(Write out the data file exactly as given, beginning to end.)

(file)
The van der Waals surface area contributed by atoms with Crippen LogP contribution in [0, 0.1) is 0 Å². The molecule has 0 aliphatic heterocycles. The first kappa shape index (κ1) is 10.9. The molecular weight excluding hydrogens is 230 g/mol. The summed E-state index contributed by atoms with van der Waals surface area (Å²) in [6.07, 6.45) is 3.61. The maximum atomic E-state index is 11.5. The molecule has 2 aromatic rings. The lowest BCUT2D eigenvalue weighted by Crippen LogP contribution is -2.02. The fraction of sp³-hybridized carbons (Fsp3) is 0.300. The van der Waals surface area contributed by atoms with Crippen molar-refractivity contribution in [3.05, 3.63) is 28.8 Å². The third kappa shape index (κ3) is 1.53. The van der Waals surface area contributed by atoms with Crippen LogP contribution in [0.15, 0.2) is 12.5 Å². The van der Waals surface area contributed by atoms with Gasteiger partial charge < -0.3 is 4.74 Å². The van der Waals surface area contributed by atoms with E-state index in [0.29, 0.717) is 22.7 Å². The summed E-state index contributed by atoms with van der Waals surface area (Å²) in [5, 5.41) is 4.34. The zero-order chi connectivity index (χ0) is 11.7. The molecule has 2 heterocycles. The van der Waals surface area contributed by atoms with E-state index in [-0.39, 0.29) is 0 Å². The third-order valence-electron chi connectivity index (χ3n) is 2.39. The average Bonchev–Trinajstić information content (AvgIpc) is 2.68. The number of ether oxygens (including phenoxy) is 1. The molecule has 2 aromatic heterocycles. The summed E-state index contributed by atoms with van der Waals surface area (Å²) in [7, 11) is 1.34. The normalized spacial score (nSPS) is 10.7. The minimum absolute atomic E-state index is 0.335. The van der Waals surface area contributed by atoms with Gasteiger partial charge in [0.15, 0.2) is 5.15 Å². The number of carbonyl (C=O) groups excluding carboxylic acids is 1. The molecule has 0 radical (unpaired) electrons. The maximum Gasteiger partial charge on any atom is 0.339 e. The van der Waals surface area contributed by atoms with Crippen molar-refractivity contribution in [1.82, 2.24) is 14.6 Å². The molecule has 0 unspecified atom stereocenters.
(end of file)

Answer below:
The van der Waals surface area contributed by atoms with Crippen LogP contribution in [0, 0.1) is 0 Å². The molecule has 0 aliphatic heterocycles. The first kappa shape index (κ1) is 10.9. The molecular weight excluding hydrogens is 230 g/mol. The summed E-state index contributed by atoms with van der Waals surface area (Å²) in [6.07, 6.45) is 3.61. The maximum atomic E-state index is 11.5. The molecule has 2 aromatic rings. The lowest BCUT2D eigenvalue weighted by Crippen LogP contribution is -2.02. The fraction of sp³-hybridized carbons (Fsp3) is 0.300. The van der Waals surface area contributed by atoms with Crippen molar-refractivity contribution in [3.05, 3.63) is 28.8 Å². The third kappa shape index (κ3) is 1.53. The van der Waals surface area contributed by atoms with Crippen LogP contribution in [0.15, 0.2) is 12.5 Å². The van der Waals surface area contributed by atoms with Gasteiger partial charge < -0.3 is 4.74 Å². The van der Waals surface area contributed by atoms with E-state index in [0.29, 0.717) is 22.7 Å². The summed E-state index contributed by atoms with van der Waals surface area (Å²) in [5, 5.41) is 4.34. The zero-order chi connectivity index (χ0) is 11.7. The molecule has 2 heterocycles. The van der Waals surface area contributed by atoms with E-state index in [-0.39, 0.29) is 0 Å². The third-order valence-electron chi connectivity index (χ3n) is 2.39. The average Bonchev–Trinajstić information content (AvgIpc) is 2.68. The number of ether oxygens (including phenoxy) is 1. The molecule has 2 aromatic heterocycles. The summed E-state index contributed by atoms with van der Waals surface area (Å²) in [7, 11) is 1.34. The normalized spacial score (nSPS) is 10.7. The minimum absolute atomic E-state index is 0.335. The van der Waals surface area contributed by atoms with Gasteiger partial charge in [0.15, 0.2) is 5.15 Å². The number of carbonyl (C=O) groups excluding carboxylic acids is 1. The molecule has 0 radical (unpaired) electrons. The maximum Gasteiger partial charge on any atom is 0.339 e. The van der Waals surface area contributed by atoms with Crippen molar-refractivity contribution in [1.82, 2.24) is 14.6 Å². The molecule has 0 unspecified atom stereocenters.